“That is why it is said that you cannot be a judge in your matter; they should leave that to either the federal or the state government to do.

“When it comes to investigation, it is the police that will do it, independent of the component of the police force in the Joint Task Force, JTF, he is talking about a combined team of several security outfits and does not have the jurisdiction and power to conduct the investigation.”

In his comment, Uwemedimo Nwoko SAN, in Uyo, capital of Akwa Ibom State, said: “Yes, 17 soldiers were killed, and the event that occurred was, of serious, consequence but the government should set up the board of inquiry, not the Army, to ensure transparency in that process, it is important.

“The government should set up the board of inquiry itself, not the military because it is an interested party. The Army is already a victim, so they cannot set it up.

“Whatever the federal government is doing must abide by the rule of law. Whether it involves individuals, communities, civil security agencies, or the military, the important thing is that the government must work within the confines of the rule of law.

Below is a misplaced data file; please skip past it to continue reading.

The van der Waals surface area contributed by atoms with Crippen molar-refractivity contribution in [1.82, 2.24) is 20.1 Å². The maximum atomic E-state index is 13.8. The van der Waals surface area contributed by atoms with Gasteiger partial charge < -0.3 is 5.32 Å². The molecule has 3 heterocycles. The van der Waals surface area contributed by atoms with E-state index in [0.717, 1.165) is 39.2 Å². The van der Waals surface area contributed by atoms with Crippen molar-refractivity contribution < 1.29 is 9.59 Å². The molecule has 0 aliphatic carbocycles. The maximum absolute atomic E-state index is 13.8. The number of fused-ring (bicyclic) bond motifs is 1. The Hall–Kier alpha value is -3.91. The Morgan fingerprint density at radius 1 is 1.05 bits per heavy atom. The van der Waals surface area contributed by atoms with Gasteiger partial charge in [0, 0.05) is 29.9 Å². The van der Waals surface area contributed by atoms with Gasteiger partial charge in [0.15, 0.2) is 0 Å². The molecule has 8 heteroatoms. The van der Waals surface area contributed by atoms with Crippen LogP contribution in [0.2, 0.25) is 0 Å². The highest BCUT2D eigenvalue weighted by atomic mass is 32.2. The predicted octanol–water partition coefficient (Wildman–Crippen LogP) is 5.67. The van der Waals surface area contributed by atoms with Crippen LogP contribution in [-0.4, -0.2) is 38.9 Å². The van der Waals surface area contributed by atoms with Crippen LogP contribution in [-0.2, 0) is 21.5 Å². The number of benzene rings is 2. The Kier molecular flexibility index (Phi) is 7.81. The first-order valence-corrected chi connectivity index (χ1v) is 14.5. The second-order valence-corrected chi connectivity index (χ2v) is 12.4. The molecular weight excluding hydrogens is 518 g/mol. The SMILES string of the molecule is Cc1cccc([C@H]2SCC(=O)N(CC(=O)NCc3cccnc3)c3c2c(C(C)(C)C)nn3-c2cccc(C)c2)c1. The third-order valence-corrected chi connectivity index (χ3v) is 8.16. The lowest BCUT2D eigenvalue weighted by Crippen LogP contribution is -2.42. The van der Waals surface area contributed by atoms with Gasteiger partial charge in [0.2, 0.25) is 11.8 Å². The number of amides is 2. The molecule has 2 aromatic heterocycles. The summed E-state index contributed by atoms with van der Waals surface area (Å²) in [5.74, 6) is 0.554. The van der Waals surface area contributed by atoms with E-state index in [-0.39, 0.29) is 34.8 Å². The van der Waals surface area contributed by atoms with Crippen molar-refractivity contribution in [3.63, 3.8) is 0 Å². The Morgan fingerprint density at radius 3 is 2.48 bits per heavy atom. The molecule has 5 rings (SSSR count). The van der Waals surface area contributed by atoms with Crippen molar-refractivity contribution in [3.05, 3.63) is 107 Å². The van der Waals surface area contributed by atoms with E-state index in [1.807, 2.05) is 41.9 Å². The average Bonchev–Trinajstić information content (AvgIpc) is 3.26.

“So much damage has been done in that community, the government should engage the survivors. It should be able to stop the security pressure from the situation that occurred.

“Secondly, it should find out the extent of damage, how many people have lost their lives, because it was not the militants that killed the soldiers that are suffering; it is innocent people that suffered the brunt that escalated on their heads.

“The government, particularly to manage the environment, should find out how many people died and see what procedure can be adopted to ensure that the place is sanitized.”

In Delta State, retired President of the Delta State Area Customary Court, Miakpor Emiaso, said: “It is not about constitution, we are talking about fairness, canons of natural justice that you cannot be a judge in your case.